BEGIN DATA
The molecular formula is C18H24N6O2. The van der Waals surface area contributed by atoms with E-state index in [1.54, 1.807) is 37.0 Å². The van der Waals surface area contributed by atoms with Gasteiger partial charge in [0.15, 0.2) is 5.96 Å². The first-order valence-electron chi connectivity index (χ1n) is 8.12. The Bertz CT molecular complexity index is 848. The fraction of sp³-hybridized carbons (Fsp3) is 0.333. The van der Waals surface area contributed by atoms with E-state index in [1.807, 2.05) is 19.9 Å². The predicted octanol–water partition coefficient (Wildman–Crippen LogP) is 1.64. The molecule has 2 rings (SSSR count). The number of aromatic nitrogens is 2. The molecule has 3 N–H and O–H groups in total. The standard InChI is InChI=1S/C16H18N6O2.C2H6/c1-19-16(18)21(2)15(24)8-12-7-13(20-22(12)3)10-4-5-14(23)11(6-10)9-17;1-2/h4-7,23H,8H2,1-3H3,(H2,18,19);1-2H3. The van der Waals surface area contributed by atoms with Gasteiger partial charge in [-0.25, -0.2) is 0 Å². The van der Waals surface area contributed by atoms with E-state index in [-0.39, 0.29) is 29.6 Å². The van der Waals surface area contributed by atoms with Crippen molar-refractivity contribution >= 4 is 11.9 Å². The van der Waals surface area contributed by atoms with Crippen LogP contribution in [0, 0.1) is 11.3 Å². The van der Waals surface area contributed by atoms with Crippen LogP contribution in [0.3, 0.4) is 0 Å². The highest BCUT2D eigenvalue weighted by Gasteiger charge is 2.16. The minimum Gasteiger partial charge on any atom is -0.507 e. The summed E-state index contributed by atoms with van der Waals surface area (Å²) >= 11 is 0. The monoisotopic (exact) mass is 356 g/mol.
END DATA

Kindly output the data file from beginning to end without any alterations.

The molecular formula is C18H24N6O2. The van der Waals surface area contributed by atoms with E-state index in [1.54, 1.807) is 37.0 Å². The van der Waals surface area contributed by atoms with Gasteiger partial charge in [0.15, 0.2) is 5.96 Å². The first-order valence-electron chi connectivity index (χ1n) is 8.12. The Bertz CT molecular complexity index is 848. The fraction of sp³-hybridized carbons (Fsp3) is 0.333. The van der Waals surface area contributed by atoms with E-state index in [1.807, 2.05) is 19.9 Å². The predicted octanol–water partition coefficient (Wildman–Crippen LogP) is 1.64. The molecule has 2 rings (SSSR count). The number of aromatic nitrogens is 2. The molecule has 3 N–H and O–H groups in total. The standard InChI is InChI=1S/C16H18N6O2.C2H6/c1-19-16(18)21(2)15(24)8-12-7-13(20-22(12)3)10-4-5-14(23)11(6-10)9-17;1-2/h4-7,23H,8H2,1-3H3,(H2,18,19);1-2H3. The van der Waals surface area contributed by atoms with Gasteiger partial charge in [-0.25, -0.2) is 0 Å². The van der Waals surface area contributed by atoms with E-state index in [-0.39, 0.29) is 29.6 Å². The van der Waals surface area contributed by atoms with Crippen molar-refractivity contribution >= 4 is 11.9 Å². The van der Waals surface area contributed by atoms with Crippen LogP contribution in [0, 0.1) is 11.3 Å². The van der Waals surface area contributed by atoms with Crippen LogP contribution in [0.3, 0.4) is 0 Å². The highest BCUT2D eigenvalue weighted by Gasteiger charge is 2.16. The minimum Gasteiger partial charge on any atom is -0.507 e. The summed E-state index contributed by atoms with van der Waals surface area (Å²) >= 11 is 0. The monoisotopic (exact) mass is 356 g/mol.